We’ve been great! Driving up and down the eastern seaboard playing album-release shows, toddler in tow; it’s super mellow. (;
Can you talk to us more about your latest single “Settle Down”?
I’ve always felt a tug towards grounded-ness and putting down roots, while simultaneously feeling the call to adventure. I like cooking in my kitchen, and I also like living out of a car. Eben and I got married and had a kid and bought a house… all these things scared me because they sounded like the end of adventure to my younger self. It felt like a bad thing to be settled down. And then we realized, there is nothing settled about having a kid; it is profoundly un-settling! I also want to say that as a woman, culture tells you to settle down. We’re entering a time where women are claiming our voices. I for one am going to be louder than I’ve ever been and speak about the things that matter to me. I’m not going to settle down. Listen on Spotify: https://open.spotify.com/album/7ywmMRpTE9KmpBGEEOsf3q
Did any event in particular inspire you to write this song?
The opening line came from our honeymoon in Hawaii – which is cliche but it was glorious! We went backpacking on the island of Kauai, and a huge storm came through and we got stranded with a lot of other campers out there. The trail was washed out and closed, no cell service, no boats or helicopters allowed to land, people hunting wild goat, etc. Huddled in our tent, we were hoping that we might happen upon some magic mushrooms. Below our camp site at the beach, backpacks and food stuffs had been washed into the ocean, and in the surf Eben found a tin of Merlin’s Magic Powder. It was mostly empty though, and during those 4 days, wonderfully stranded in the Kalalau Valley, we also got pregnant. Hence, “We never got to experiment with psychedelics, before you knocked me up.”
The single comes off your new album I’m The Only One Who Will Tell You, You’re Bad – what’s the story behind the title?
If you’ve ever had a relationship last through the honeymoon phase, you’ll know that your special someone has the unique ability to make you nuts. They’ll also tell you the truth, if you’re lucky. We were shooting a video when I told Eben in a less-than-gentle way that his hair needed attention. “I can always count on you, babe” he said, and I answered “I’m the only one who will tell you… you’re bad.” There are a few levels of realness to the statement.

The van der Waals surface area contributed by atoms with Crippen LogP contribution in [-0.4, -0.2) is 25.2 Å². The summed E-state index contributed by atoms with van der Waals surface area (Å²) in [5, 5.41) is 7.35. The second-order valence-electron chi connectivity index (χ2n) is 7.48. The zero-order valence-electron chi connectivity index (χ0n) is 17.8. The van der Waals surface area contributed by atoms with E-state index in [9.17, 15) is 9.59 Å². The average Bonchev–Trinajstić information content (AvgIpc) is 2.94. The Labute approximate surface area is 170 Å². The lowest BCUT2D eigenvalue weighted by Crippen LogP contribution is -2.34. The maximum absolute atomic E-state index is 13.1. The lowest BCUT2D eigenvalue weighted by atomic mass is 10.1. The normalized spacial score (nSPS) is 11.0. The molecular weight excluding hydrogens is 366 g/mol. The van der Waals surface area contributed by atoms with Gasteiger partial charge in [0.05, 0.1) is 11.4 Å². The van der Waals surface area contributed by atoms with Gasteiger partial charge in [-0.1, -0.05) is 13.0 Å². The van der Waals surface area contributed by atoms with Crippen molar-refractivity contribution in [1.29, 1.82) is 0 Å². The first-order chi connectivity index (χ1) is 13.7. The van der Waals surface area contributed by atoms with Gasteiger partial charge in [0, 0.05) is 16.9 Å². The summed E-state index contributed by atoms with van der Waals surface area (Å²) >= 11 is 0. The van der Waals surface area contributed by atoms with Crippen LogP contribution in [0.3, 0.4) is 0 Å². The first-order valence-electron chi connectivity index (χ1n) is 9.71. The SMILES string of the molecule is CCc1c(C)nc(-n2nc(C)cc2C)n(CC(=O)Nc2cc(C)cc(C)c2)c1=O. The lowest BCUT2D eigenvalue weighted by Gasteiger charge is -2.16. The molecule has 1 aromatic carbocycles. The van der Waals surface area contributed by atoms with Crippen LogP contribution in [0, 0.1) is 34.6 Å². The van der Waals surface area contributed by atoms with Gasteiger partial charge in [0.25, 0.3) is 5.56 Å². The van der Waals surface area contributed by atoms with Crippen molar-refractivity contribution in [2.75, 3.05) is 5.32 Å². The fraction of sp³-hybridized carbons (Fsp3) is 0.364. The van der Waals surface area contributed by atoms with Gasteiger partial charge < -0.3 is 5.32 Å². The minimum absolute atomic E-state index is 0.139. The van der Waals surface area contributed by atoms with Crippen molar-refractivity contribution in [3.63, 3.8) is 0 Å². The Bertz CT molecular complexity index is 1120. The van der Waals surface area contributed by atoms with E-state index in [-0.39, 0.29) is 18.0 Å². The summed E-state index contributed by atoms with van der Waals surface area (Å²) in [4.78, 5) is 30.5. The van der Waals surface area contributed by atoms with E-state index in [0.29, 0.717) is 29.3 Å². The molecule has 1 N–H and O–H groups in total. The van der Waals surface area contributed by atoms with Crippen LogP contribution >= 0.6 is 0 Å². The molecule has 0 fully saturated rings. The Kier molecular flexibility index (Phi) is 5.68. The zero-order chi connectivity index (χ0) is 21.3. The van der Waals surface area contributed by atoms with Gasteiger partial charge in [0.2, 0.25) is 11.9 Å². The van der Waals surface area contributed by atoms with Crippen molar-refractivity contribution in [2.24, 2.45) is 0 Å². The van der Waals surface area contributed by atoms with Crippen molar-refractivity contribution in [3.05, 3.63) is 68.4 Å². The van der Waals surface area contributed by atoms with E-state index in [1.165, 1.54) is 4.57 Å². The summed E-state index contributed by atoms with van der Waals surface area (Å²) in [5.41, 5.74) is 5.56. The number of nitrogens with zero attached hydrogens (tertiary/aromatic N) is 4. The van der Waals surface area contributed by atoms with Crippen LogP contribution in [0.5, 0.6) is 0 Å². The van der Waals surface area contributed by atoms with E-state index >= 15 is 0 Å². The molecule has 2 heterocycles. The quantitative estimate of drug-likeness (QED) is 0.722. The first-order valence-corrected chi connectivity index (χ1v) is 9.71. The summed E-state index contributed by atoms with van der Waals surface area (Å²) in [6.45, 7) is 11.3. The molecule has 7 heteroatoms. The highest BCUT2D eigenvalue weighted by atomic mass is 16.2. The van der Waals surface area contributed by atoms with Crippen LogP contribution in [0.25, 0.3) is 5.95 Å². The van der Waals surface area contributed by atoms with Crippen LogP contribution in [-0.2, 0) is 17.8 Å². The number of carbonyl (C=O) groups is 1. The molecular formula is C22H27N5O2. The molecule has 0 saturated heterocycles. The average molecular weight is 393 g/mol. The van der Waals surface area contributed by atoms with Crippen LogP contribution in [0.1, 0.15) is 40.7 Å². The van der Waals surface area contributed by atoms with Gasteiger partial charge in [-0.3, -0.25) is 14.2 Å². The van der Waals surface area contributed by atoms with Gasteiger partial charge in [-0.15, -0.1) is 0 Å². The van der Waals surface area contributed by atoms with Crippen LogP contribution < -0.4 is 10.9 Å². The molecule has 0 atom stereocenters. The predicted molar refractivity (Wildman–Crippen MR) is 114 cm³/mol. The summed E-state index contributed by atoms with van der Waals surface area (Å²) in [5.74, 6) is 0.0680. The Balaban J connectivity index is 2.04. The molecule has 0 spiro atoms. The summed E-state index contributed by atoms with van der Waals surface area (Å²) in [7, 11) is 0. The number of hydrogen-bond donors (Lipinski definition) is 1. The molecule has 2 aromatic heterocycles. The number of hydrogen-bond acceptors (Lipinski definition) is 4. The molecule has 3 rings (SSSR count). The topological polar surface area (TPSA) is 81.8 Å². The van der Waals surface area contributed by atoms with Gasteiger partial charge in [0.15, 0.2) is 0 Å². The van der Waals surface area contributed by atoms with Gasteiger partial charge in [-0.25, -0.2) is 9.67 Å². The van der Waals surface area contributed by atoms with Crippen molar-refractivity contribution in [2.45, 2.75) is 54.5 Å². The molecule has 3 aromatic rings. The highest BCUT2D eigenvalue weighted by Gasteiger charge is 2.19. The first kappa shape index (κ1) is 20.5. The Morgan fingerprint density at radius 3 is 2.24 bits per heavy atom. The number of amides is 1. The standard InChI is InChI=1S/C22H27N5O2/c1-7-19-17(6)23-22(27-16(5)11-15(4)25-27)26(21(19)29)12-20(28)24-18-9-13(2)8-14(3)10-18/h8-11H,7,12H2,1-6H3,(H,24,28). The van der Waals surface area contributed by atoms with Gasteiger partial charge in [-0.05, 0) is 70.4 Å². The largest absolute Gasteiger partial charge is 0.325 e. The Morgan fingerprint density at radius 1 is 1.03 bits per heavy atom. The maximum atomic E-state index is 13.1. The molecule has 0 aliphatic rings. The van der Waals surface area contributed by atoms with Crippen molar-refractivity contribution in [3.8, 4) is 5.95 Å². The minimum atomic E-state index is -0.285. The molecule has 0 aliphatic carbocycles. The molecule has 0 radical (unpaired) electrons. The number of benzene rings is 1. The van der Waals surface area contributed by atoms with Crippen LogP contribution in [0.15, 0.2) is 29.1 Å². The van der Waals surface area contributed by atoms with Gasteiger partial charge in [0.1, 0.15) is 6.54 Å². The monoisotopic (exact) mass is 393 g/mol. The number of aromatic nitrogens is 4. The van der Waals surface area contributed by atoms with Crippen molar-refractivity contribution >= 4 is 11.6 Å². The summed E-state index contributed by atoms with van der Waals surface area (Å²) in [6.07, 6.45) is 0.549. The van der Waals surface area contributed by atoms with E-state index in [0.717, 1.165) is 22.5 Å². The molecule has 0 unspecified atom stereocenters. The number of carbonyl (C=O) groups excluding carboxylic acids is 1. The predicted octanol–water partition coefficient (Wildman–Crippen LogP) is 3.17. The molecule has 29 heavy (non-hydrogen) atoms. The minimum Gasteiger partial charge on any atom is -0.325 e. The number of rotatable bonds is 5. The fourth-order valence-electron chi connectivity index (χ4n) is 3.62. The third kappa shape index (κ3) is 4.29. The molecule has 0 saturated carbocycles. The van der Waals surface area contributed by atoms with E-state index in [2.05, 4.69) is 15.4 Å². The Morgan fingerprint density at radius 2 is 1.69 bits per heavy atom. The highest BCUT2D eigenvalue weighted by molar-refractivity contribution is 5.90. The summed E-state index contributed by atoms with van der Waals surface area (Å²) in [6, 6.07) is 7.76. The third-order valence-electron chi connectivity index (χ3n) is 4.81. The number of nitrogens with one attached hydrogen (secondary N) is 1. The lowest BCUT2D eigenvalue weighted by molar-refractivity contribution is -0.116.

How was the recording and writing process?
It was my favorite process to date, and this is the 8th record I’ve made or helped make. Nearly all of the writing came from the the time after our son was born. It was the first long stretch off the road I’d had in years, and I was experiencing myself as being turned inside out. Eben and our upright bassist Adam Chilenski produced the album; recording much of it at our small home studios where we could take all the time we need to listen back, try different tacks, bounce new ideas off each other. Eben can push songs to the far reaches of creativity, while Adam has a real tasty pop sensibility. The result is as fun as it is intense.
Folk music can transform into a variety of sounds – what’s your approach to the genre?
These days it seems like anytime acoustic instruments are being played, it’s called folk. But sometimes what’s called folk is just pop music on an acoustic guitar. To me, folk refers to songwriting; it’s folk music if the artist is saying something. In terms of production, we felt free to use whatever style the song called for. We used the rhythm & blues band Roosevelt Dime on 4 tracks, giving those songs a really fun, punchy feel. On other tracks, Eben reversed piano sounds or used two drummers or added string quartet arrangements. We took these folk songs wherever they wanted to go!
What aspect of your lives did you get to explore on this record?
The album explores relationships; our primary romantic relationship that brings us up against hard edges even as it inspires and enlivens us, the familial relationships that shaped us and continue to prop us up or challenge us, and certain friendships that allow us to explore different sides of ourselves.
What made you want to explore these themes?
The world is pretty scary these days. Maybe it’s always been this way and we’ve been made more aware. Even so, it sometimes seems like the best work I can do in the world is to try to be a better human in my intimate relationships – try to be a more open minded and generous friend. I can’t have a battleground in my home and expect peace in the world.
Any plans to hit the road?
We just performed in DC, Charlottesville, Asheville & Charlotte – now headed to Boston, NYC, and more. We’ll hit a handful of festivals this summer, and then go on tour with our other band Red Molly in the fall. Shows here: https://www.goodnightmoonshine.com
What is happening next in Goodnight Moonshine’s world?
We’re collaborating with our friend and fantastic visual artist Zaria Forman on an upcoming video. Zaria does large scale hyper-realist drawings of icebergs and water, documenting the changing ice formations in Antarctica and other parts of the world. Her goal is to instill a sense of awe and wonder in people as they look at the natural world, in the hopes that they will be compelled to act on it’s behalf. Our song “I Love You, Goodbye” is about impermanence, about loving your life fully even as you say goodbye to everything in it… eventually. We put the song to time-lapse video of Zaria drawing as well as her finished works. We direct people to 360.org at the end of the video, hoping that the music and the images come together to move them, and make them want to act for positive change.